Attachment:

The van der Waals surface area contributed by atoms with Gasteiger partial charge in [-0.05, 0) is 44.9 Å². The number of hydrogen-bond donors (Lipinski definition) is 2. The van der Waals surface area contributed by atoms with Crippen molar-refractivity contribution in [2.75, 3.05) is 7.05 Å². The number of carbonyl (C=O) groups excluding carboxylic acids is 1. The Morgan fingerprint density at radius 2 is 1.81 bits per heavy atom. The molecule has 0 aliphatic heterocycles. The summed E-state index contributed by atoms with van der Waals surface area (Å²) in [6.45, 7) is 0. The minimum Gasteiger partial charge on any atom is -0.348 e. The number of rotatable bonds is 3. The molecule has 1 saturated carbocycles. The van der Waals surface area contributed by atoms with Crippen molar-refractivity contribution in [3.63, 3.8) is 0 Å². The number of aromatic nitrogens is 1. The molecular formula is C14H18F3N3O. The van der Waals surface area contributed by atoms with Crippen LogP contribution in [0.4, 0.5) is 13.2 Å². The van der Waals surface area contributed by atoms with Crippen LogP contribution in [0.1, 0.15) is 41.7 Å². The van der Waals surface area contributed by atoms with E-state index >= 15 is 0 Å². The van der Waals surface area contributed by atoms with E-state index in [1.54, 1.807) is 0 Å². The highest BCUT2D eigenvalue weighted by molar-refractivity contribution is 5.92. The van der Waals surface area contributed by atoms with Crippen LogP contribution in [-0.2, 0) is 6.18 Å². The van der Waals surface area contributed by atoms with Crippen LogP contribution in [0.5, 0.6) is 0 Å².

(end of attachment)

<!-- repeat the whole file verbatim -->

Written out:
The van der Waals surface area contributed by atoms with Gasteiger partial charge in [-0.05, 0) is 44.9 Å². The number of hydrogen-bond donors (Lipinski definition) is 2. The van der Waals surface area contributed by atoms with Crippen molar-refractivity contribution in [2.75, 3.05) is 7.05 Å². The number of carbonyl (C=O) groups excluding carboxylic acids is 1. The Morgan fingerprint density at radius 2 is 1.81 bits per heavy atom. The molecule has 0 aliphatic heterocycles. The summed E-state index contributed by atoms with van der Waals surface area (Å²) in [6.45, 7) is 0. The minimum Gasteiger partial charge on any atom is -0.348 e. The number of rotatable bonds is 3. The molecule has 1 saturated carbocycles. The van der Waals surface area contributed by atoms with Crippen molar-refractivity contribution in [3.63, 3.8) is 0 Å². The number of aromatic nitrogens is 1. The molecular formula is C14H18F3N3O. The van der Waals surface area contributed by atoms with Crippen LogP contribution in [0.4, 0.5) is 13.2 Å². The van der Waals surface area contributed by atoms with Crippen LogP contribution in [0.1, 0.15) is 41.7 Å². The van der Waals surface area contributed by atoms with E-state index >= 15 is 0 Å². The van der Waals surface area contributed by atoms with E-state index in [1.54, 1.807) is 0 Å². The highest BCUT2D eigenvalue weighted by molar-refractivity contribution is 5.92. The van der Waals surface area contributed by atoms with Crippen LogP contribution in [-0.2, 0) is 6.18 Å². The van der Waals surface area contributed by atoms with Crippen LogP contribution in [0.5, 0.6) is 0 Å².